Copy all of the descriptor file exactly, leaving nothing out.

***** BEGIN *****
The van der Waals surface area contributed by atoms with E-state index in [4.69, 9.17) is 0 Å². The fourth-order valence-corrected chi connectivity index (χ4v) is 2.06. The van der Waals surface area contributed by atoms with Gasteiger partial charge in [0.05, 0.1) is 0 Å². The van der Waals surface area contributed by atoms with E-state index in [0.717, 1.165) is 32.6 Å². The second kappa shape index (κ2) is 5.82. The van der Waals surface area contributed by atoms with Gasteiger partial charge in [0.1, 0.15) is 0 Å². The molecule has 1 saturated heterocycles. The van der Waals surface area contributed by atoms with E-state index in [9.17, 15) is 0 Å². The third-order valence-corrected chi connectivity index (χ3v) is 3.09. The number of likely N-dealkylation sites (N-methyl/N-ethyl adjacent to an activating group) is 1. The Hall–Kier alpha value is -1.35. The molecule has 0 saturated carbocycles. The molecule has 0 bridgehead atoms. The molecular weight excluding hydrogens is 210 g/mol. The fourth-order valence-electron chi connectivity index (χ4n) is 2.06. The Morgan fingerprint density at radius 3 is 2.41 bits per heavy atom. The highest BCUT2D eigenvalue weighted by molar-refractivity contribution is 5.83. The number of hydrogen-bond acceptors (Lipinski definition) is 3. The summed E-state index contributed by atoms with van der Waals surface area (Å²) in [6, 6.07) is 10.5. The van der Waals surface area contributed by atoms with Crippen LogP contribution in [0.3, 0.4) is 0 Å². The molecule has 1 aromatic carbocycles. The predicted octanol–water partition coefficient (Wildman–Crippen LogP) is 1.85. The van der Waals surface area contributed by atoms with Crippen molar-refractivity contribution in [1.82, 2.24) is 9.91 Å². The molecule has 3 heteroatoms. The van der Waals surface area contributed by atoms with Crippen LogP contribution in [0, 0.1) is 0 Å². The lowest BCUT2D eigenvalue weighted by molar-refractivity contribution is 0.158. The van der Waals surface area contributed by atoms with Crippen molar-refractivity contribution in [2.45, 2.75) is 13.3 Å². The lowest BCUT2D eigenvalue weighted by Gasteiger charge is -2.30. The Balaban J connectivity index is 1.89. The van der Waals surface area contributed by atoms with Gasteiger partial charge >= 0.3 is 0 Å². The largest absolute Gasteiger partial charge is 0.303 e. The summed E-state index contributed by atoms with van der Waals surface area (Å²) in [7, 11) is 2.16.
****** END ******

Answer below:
The van der Waals surface area contributed by atoms with E-state index in [4.69, 9.17) is 0 Å². The fourth-order valence-corrected chi connectivity index (χ4v) is 2.06. The van der Waals surface area contributed by atoms with Gasteiger partial charge in [0.05, 0.1) is 0 Å². The van der Waals surface area contributed by atoms with E-state index in [0.717, 1.165) is 32.6 Å². The second kappa shape index (κ2) is 5.82. The van der Waals surface area contributed by atoms with Gasteiger partial charge in [0.1, 0.15) is 0 Å². The molecule has 1 saturated heterocycles. The van der Waals surface area contributed by atoms with E-state index in [9.17, 15) is 0 Å². The third-order valence-corrected chi connectivity index (χ3v) is 3.09. The number of likely N-dealkylation sites (N-methyl/N-ethyl adjacent to an activating group) is 1. The Hall–Kier alpha value is -1.35. The molecule has 0 saturated carbocycles. The molecule has 0 bridgehead atoms. The molecular weight excluding hydrogens is 210 g/mol. The fourth-order valence-electron chi connectivity index (χ4n) is 2.06. The Morgan fingerprint density at radius 3 is 2.41 bits per heavy atom. The highest BCUT2D eigenvalue weighted by molar-refractivity contribution is 5.83. The number of hydrogen-bond acceptors (Lipinski definition) is 3. The summed E-state index contributed by atoms with van der Waals surface area (Å²) in [6, 6.07) is 10.5. The van der Waals surface area contributed by atoms with Crippen LogP contribution in [0.3, 0.4) is 0 Å². The molecule has 1 aromatic carbocycles. The predicted octanol–water partition coefficient (Wildman–Crippen LogP) is 1.85. The van der Waals surface area contributed by atoms with Crippen molar-refractivity contribution in [1.82, 2.24) is 9.91 Å². The molecule has 3 heteroatoms. The van der Waals surface area contributed by atoms with Crippen LogP contribution in [0, 0.1) is 0 Å². The lowest BCUT2D eigenvalue weighted by molar-refractivity contribution is 0.158. The van der Waals surface area contributed by atoms with Crippen molar-refractivity contribution in [2.45, 2.75) is 13.3 Å². The lowest BCUT2D eigenvalue weighted by Gasteiger charge is -2.30. The Balaban J connectivity index is 1.89. The van der Waals surface area contributed by atoms with Gasteiger partial charge >= 0.3 is 0 Å². The largest absolute Gasteiger partial charge is 0.303 e. The summed E-state index contributed by atoms with van der Waals surface area (Å²) in [7, 11) is 2.16.